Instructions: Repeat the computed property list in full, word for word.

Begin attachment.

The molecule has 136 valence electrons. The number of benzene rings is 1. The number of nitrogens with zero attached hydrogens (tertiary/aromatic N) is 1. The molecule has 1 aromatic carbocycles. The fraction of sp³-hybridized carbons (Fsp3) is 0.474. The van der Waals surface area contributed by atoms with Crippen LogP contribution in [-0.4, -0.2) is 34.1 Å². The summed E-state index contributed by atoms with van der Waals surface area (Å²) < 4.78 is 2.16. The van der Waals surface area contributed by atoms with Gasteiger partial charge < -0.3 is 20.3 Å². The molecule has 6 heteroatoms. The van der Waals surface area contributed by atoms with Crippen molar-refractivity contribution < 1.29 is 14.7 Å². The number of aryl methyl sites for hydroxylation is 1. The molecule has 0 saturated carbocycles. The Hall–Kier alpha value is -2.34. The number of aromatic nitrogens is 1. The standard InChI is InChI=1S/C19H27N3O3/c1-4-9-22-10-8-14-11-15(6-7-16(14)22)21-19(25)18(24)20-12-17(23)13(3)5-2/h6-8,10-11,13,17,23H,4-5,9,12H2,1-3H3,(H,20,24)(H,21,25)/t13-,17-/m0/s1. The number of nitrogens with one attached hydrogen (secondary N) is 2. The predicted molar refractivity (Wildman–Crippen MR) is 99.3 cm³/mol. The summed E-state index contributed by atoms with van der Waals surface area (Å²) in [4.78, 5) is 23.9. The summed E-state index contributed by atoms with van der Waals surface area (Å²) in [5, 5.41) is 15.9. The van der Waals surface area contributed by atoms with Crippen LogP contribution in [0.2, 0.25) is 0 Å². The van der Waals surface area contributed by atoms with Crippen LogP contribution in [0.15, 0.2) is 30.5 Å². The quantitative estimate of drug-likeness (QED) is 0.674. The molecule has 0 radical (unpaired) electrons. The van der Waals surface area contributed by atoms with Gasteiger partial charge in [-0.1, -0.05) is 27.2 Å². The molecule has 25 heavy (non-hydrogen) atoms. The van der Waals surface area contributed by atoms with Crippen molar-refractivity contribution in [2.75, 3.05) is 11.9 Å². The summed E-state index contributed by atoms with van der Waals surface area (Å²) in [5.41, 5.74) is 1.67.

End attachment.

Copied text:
The molecule has 136 valence electrons. The number of benzene rings is 1. The number of nitrogens with zero attached hydrogens (tertiary/aromatic N) is 1. The molecule has 1 aromatic carbocycles. The fraction of sp³-hybridized carbons (Fsp3) is 0.474. The van der Waals surface area contributed by atoms with Crippen LogP contribution in [-0.4, -0.2) is 34.1 Å². The summed E-state index contributed by atoms with van der Waals surface area (Å²) < 4.78 is 2.16. The van der Waals surface area contributed by atoms with Gasteiger partial charge < -0.3 is 20.3 Å². The molecule has 6 heteroatoms. The van der Waals surface area contributed by atoms with Crippen molar-refractivity contribution < 1.29 is 14.7 Å². The number of aryl methyl sites for hydroxylation is 1. The molecule has 0 saturated carbocycles. The Hall–Kier alpha value is -2.34. The number of aromatic nitrogens is 1. The standard InChI is InChI=1S/C19H27N3O3/c1-4-9-22-10-8-14-11-15(6-7-16(14)22)21-19(25)18(24)20-12-17(23)13(3)5-2/h6-8,10-11,13,17,23H,4-5,9,12H2,1-3H3,(H,20,24)(H,21,25)/t13-,17-/m0/s1. The number of nitrogens with one attached hydrogen (secondary N) is 2. The predicted molar refractivity (Wildman–Crippen MR) is 99.3 cm³/mol. The summed E-state index contributed by atoms with van der Waals surface area (Å²) in [4.78, 5) is 23.9. The summed E-state index contributed by atoms with van der Waals surface area (Å²) in [5, 5.41) is 15.9. The van der Waals surface area contributed by atoms with Crippen LogP contribution in [0.2, 0.25) is 0 Å². The van der Waals surface area contributed by atoms with Crippen LogP contribution in [0.15, 0.2) is 30.5 Å². The quantitative estimate of drug-likeness (QED) is 0.674. The molecule has 0 radical (unpaired) electrons. The van der Waals surface area contributed by atoms with Gasteiger partial charge in [-0.1, -0.05) is 27.2 Å². The molecule has 25 heavy (non-hydrogen) atoms. The van der Waals surface area contributed by atoms with Crippen molar-refractivity contribution in [2.75, 3.05) is 11.9 Å². The summed E-state index contributed by atoms with van der Waals surface area (Å²) in [5.41, 5.74) is 1.67.